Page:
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Turkey’s dilemma: whose side is Erdogan on?

Istanbul Vladimir Putin’s ill-conceived blitzkrieg in Ukraine has failed thanks, first and foremost, to the guts of Ukrainian soldiers and civilians. British and US-supplied anti-tank weapons have played a crucial role, too. But it’s Ukraine’s Turkish–made TB2 Bayraktar drones that have been the war’s most unexpectedly effective weapon. Unexpected not just because of their battlefield

What TV is telling Russians – and why they believe it

If you want to understand how Russians see the world, it helps to watch Russian TV. The Kremlin’s control over the airwaves permeates every part of Russia’s television schedules. There are no longer soaps or series during waking hours, just relentless TV shows about Russia’s place in the world. The popular and execrable ‘news’ discussion

Tina: the drug devastating the gay community

Something is ravaging through the gay community, leaving death and misery in its wake, yet few are willing to talk about it. If I’d written that sentence a generation ago, I’d have been referring to the Aids crisis. But this time the enemy isn’t a virus, but a substance called ‘tina’ or ‘ice’. It is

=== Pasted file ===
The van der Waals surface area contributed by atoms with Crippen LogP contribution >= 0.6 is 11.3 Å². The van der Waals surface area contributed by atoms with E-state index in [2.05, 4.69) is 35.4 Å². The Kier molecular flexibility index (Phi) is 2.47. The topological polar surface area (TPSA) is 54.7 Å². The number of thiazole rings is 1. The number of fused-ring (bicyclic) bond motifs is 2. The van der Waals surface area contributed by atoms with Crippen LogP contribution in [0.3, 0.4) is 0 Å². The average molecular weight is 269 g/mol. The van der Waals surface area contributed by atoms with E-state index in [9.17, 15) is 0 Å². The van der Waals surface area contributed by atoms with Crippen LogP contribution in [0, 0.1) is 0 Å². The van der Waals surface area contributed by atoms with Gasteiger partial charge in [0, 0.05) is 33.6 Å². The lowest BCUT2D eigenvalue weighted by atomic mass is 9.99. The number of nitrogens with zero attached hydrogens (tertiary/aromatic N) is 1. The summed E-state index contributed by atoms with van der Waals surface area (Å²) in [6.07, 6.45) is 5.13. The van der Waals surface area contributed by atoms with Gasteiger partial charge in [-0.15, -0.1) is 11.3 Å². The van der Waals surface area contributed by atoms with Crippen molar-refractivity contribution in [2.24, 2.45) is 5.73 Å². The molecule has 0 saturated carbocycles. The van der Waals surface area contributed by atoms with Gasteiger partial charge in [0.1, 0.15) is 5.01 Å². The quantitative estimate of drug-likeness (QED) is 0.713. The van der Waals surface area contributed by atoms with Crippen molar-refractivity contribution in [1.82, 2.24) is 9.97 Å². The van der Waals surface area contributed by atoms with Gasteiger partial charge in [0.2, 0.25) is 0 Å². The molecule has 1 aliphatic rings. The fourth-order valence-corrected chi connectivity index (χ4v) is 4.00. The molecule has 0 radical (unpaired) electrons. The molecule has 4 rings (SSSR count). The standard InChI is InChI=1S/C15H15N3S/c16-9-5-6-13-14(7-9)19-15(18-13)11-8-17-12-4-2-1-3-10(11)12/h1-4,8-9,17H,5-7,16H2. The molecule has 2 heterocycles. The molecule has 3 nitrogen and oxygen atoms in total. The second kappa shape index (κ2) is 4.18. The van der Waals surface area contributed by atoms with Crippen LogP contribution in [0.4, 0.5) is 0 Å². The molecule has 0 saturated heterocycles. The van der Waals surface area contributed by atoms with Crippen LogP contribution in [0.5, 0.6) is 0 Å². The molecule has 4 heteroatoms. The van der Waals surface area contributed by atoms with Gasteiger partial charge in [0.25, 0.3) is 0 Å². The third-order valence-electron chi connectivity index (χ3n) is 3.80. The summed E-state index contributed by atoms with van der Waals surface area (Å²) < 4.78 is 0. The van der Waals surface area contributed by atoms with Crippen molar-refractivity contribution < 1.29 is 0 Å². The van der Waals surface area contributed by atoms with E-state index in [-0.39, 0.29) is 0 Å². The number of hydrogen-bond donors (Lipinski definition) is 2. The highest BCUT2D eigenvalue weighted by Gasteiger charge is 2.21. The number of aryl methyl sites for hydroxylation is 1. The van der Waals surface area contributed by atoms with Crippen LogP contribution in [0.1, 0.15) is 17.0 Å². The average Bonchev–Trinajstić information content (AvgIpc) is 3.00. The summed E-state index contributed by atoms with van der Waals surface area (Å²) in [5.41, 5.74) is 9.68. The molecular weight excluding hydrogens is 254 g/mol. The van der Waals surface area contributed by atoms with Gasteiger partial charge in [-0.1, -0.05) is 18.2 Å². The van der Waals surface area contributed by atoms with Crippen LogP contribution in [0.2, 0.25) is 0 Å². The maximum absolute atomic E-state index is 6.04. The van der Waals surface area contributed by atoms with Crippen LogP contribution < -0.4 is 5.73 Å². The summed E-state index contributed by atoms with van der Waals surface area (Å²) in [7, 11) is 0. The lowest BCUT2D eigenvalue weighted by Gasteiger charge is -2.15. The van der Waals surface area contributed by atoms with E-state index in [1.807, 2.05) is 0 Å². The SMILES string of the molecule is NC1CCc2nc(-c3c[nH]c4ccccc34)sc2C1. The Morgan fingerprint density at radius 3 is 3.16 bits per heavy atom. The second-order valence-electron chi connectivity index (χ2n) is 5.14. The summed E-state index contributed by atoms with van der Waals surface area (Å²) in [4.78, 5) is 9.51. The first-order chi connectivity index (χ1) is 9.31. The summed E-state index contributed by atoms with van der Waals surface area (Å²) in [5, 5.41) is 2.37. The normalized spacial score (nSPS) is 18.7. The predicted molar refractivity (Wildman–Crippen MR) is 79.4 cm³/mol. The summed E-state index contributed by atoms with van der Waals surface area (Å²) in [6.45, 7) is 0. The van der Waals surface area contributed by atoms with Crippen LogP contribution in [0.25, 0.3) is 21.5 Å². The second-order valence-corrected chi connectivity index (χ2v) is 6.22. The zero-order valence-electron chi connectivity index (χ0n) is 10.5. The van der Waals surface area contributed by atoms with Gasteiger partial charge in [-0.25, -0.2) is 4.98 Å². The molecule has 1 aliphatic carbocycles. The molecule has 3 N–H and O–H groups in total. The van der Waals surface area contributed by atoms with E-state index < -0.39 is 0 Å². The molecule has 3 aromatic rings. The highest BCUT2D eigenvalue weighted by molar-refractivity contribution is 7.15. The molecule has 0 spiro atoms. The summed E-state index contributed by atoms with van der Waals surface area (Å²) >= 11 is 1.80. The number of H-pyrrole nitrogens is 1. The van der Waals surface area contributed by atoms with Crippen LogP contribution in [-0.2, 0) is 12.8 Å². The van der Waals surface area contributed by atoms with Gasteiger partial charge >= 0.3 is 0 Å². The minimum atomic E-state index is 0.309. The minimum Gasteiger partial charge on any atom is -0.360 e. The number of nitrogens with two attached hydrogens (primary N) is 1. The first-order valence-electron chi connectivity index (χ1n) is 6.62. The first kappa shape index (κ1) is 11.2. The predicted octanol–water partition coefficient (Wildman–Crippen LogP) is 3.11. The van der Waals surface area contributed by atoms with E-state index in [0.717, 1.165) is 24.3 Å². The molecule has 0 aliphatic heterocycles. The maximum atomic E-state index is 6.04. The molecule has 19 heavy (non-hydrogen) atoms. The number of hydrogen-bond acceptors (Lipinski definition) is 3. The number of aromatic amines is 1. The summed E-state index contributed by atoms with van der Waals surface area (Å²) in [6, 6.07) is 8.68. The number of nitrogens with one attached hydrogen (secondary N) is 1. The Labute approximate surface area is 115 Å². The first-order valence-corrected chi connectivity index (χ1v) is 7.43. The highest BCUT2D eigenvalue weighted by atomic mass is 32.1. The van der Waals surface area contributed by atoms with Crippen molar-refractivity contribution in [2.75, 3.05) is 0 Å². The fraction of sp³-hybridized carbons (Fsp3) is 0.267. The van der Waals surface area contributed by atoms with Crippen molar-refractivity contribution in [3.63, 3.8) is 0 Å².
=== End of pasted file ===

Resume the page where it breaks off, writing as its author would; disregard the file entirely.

How should cartoonists respond to war?

Laughter has always been a coping mechanism for dealing with war. Some of this country’s most memorable cartoons have been born out of conflict. Think of Gillray’s ‘Plumb-Pudding in Danger’, Bairnsfather’s ‘Well, if you knows of a better ’ole, go to it’ or Low’s ‘Very well, alone’ – they are the quintessential images that defined

Kirill, the Patriarch in league with Putin

Until very recently, Patriarch Kirill of Moscow, leader of the Russian Orthodox Church, was most famous for being the owner of a phantom wristwatch. It had the magical property of disappearing from sight, visible to onlookers only as a reflection. Don’t believe me? Google ‘Kirill’ and ‘watch’ and you’ll find a photo of the Patriarch

Inside Putin’s mind: the lessons of Chechnya

As far as Vladimir Putin is concerned, ‘we are nobody, while he who chance has enabled to clamber to the top of the pile is today Tsar and God’. So said Anna Politkovskaya, the eminent Russian journalist, in her book Putin’s Russia. She continued: ‘In Russia we have had leaders with this outlook before. It

Why I’ve stayed in Kyiv

I write this from my Kyiv air raid shelter. It has become my second home, an improvised bedroom, study and kitchen. For food, we eat bread and borscht. It is a spartan existence, but conducive to reflection. I still can’t get used to the siren that sounds five times a day, although I have got

Notes on...

How Mother’s Day became big business

As ever, the Romans got there first. Their version of Mothering Sunday or Mother’s Day was the feast of Juno Lucina, the patroness of childbirth, which happened on the first day of the year, 1 March. Roman mothers wore their hair down and their tunics loose. Their husbands and daughters gave them gifts. It was